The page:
North Carolina co-pilot’s death in fall from plane ruled accidental
RALEIGH, N.C. (AP) — The death of a pilot who fell from a small airplane in flight in North Carolina in July has been ruled an accident, according to the Office of the Chief Medical Examiner.
The autopsy states that the death of Charles Hew Crooks, 23, was likely the result of falling from the back of the plane while vomiting, The News & Observer reported.
“Based on the autopsy findings and circumstances surrounding the death, as currently understood, the cause of death is listed as multiple blunt force injuries. The manner of death is classified as accident,” the report states. Crooks sustained extensive injuries, including several broken bones and fatal internal injuries.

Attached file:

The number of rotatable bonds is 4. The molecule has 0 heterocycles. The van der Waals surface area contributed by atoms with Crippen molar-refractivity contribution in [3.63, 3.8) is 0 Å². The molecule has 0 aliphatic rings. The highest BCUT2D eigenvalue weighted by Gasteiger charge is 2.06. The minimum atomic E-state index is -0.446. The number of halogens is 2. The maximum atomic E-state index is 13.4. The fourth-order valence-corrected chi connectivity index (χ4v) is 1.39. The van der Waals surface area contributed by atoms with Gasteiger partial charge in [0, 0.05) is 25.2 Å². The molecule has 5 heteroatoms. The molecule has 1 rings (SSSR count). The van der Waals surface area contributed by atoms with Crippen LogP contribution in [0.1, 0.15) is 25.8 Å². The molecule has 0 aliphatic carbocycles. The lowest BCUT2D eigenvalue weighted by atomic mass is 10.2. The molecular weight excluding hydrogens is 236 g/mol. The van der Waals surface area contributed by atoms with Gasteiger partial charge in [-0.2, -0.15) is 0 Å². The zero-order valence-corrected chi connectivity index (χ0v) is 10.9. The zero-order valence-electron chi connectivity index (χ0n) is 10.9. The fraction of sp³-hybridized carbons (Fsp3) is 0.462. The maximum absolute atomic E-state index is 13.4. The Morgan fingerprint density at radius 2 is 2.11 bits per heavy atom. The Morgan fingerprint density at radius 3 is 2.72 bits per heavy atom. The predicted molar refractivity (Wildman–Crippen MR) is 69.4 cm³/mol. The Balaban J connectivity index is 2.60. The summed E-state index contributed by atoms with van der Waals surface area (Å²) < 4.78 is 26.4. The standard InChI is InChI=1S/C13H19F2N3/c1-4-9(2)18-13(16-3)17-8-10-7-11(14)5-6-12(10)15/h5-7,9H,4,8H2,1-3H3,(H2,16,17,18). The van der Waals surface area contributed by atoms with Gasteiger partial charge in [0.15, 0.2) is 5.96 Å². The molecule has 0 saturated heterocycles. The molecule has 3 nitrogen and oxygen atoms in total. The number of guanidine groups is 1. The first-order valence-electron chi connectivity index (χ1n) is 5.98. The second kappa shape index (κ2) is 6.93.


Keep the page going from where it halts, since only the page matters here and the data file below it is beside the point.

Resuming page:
Two pilots had been flying skydivers out of Raeford West Airport on July 29 and were descending toward the airport for a third run when a hard landing occurred, according to a preliminary report from the National Transportation Safety Board released in August. The other pilot assumed the flight controls and directed Crooks to declare an emergency and request a diversion to Raleigh-Durham International Airport for landing, the report stated.
The other pilot told investigators that Crooks became upset about 20 minutes into the diversion, opening his side cockpit window and “may have gotten sick,” the report stated. Crooks then lowered the ramp in the back of the airplane, indicating that he felt like he was going to be sick and needed air.
The report said the co-pilot “got up from his seat, removed his headset, apologized and departed the airplane via the aft ramp door.”
Early reports and 911 calls said Crooks “jumped” or “exited” the plane, but the autopsy found that the fall was accidental.
“Upon review, it was concluded that the decedent had gone aft, likely to vomit from the open ramp, and accidentally fallen from the aircraft,” the autopsy report said.
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